Shin Splints
Shin splints is a chronic strain/pain of the anterior and/or posterior tibialis muscles, which can be caused by:

  • repetitive stressful movements such as running or jogging
  • a result of imbalanced posture
  • poor arch support
  • poor flexibility of anterior and posterior compartments
  • posterior tibialis tendonitis
  • hypertonic anterior compartments from overuse
Treatment of shin splints is to relieve the swelling, decrease muscle tension, prevent adhesions (and trigger points), and lymphatic drainage. Stretching before and after activities will greatly avoid shin splints.

Thoracic Outlet Syndrome (TOS)
The thoracic outlet is the area of the shoulder/neck where the nerves (brachial plexus) and blood vessels (subclavian vessels) pass from the cervical area toward the axilla (armpit). Thoracic outlet syndrome (TOS) is a set of symptoms due to compression and/or irritation of these vessels and nerves. It can be confused with carpal tunnel syndrome, brachial plexus syndrome, rotator cuff syndrome and bursitis.

There are many possible causes for TOS, some of which include:

  • trauma such as whiplash (hyperextension)
  • other injury to the neck that results in scar tissue formation, which lead to compression
  • trauma to the shoulder
  • excessive exercise leading to shortening of the shoulder and neck muscles
  • postural changes due to pregnancy or injury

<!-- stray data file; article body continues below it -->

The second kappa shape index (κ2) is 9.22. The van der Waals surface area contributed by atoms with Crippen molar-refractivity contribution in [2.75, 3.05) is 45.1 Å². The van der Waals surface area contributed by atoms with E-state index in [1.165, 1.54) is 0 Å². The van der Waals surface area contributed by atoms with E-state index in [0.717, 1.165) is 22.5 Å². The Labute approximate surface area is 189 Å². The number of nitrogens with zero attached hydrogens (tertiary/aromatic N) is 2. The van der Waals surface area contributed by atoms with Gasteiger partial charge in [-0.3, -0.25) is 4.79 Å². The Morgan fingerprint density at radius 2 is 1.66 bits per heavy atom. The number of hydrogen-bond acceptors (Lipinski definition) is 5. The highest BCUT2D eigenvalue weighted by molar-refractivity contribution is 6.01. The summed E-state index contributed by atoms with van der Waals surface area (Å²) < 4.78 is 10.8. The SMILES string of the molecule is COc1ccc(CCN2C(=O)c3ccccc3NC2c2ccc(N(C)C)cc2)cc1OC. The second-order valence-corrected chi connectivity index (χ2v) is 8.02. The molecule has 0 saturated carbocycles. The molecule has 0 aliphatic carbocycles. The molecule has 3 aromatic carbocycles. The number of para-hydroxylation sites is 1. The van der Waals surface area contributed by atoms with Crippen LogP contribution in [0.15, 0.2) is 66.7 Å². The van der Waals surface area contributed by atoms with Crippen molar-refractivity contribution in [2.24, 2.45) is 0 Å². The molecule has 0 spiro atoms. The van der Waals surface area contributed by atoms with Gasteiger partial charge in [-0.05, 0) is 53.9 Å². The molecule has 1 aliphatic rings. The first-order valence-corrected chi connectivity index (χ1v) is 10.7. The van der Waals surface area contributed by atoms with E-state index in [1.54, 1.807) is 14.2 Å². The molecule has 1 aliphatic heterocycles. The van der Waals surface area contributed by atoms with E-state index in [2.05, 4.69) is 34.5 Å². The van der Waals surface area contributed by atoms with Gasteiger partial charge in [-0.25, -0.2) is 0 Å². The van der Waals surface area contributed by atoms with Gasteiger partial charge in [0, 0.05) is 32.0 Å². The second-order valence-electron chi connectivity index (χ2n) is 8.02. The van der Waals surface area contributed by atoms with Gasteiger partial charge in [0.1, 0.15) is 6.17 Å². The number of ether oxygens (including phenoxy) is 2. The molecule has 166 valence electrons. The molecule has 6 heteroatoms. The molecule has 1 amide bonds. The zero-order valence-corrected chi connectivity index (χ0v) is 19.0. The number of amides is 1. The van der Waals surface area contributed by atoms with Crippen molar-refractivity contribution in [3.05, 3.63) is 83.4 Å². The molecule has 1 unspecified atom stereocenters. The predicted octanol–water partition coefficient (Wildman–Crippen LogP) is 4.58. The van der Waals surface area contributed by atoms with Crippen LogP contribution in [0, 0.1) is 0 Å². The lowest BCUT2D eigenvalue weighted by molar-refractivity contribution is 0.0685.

• scalene or pectoralis minor tightness

The body under stress is in a physiological state of “fight or flight.” In other words, the system reacts as if there were imminent danger. Breathing is shallow, the heart is working overtime, and the repair and restore functions of the body are put on hold. Sleep patterns are disturbed, stress and pain are locked in an unending cycle, each making the other worse. Massage is one way to break the vicious cycle.

Massage puts the body into a “rest and digest” response that allows it to repair and renew itself, digest food, and absorb nutrients. Breathing becomes deep, heart rate slows, pain decrease, and anxiety loses its hold.

Many other chronic conditions...
... such as arthritis, bursitis, low back pain, diabetes, high blood pressure and fatigue respond well to massage.

Some of the health benefits of massage include:

  • strengthening the lymph system
  • reducing pain from injury, overuse or surgery
  • enabling restorative sleep (REM)
  • relieving muscle cramps, spasms and tension
  • increasing circulation, bringing nutrient-rich oxygen to the organs and tissues
  • releasing the body’s natural pain-killers (endorphins)
  • improving range of motion of joints
  • providing stretch and exercise for weak or withered muscles
  • lowering blood pressure
Other helpful therapies include acupuncture, physical therapy, Pilates, movement therapies, eliminate food allergens.